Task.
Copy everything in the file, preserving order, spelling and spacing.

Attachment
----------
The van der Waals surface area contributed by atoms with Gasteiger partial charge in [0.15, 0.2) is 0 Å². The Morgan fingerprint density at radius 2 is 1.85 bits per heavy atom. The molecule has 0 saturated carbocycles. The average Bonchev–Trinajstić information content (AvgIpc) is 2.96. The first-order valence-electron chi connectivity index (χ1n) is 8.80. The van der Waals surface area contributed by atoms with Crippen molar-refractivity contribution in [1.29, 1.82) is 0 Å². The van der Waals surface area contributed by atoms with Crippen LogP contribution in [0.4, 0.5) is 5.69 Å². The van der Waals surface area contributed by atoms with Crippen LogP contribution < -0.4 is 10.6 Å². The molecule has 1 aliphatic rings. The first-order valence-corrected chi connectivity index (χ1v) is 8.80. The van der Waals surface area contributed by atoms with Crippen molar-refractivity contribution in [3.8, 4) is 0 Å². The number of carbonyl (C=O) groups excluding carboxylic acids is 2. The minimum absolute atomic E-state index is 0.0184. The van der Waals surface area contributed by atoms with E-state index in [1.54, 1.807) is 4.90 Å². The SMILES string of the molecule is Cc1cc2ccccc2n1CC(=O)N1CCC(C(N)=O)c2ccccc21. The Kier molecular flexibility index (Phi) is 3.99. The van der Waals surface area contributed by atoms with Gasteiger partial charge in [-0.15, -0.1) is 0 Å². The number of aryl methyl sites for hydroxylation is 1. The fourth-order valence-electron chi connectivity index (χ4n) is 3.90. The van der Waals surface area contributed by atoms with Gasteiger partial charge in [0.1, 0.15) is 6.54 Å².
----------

The van der Waals surface area contributed by atoms with Gasteiger partial charge in [0.15, 0.2) is 0 Å². The Morgan fingerprint density at radius 2 is 1.85 bits per heavy atom. The molecule has 0 saturated carbocycles. The average Bonchev–Trinajstić information content (AvgIpc) is 2.96. The first-order valence-electron chi connectivity index (χ1n) is 8.80. The van der Waals surface area contributed by atoms with Crippen molar-refractivity contribution in [1.29, 1.82) is 0 Å². The van der Waals surface area contributed by atoms with Crippen LogP contribution in [0.4, 0.5) is 5.69 Å². The van der Waals surface area contributed by atoms with Crippen LogP contribution < -0.4 is 10.6 Å². The molecule has 1 aliphatic rings. The first-order valence-corrected chi connectivity index (χ1v) is 8.80. The van der Waals surface area contributed by atoms with Crippen molar-refractivity contribution in [3.8, 4) is 0 Å². The number of carbonyl (C=O) groups excluding carboxylic acids is 2. The minimum absolute atomic E-state index is 0.0184. The van der Waals surface area contributed by atoms with E-state index in [1.54, 1.807) is 4.90 Å². The SMILES string of the molecule is Cc1cc2ccccc2n1CC(=O)N1CCC(C(N)=O)c2ccccc21. The Kier molecular flexibility index (Phi) is 3.99. The van der Waals surface area contributed by atoms with Gasteiger partial charge in [-0.15, -0.1) is 0 Å². The number of aryl methyl sites for hydroxylation is 1. The fourth-order valence-electron chi connectivity index (χ4n) is 3.90. The van der Waals surface area contributed by atoms with Gasteiger partial charge in [0.1, 0.15) is 6.54 Å².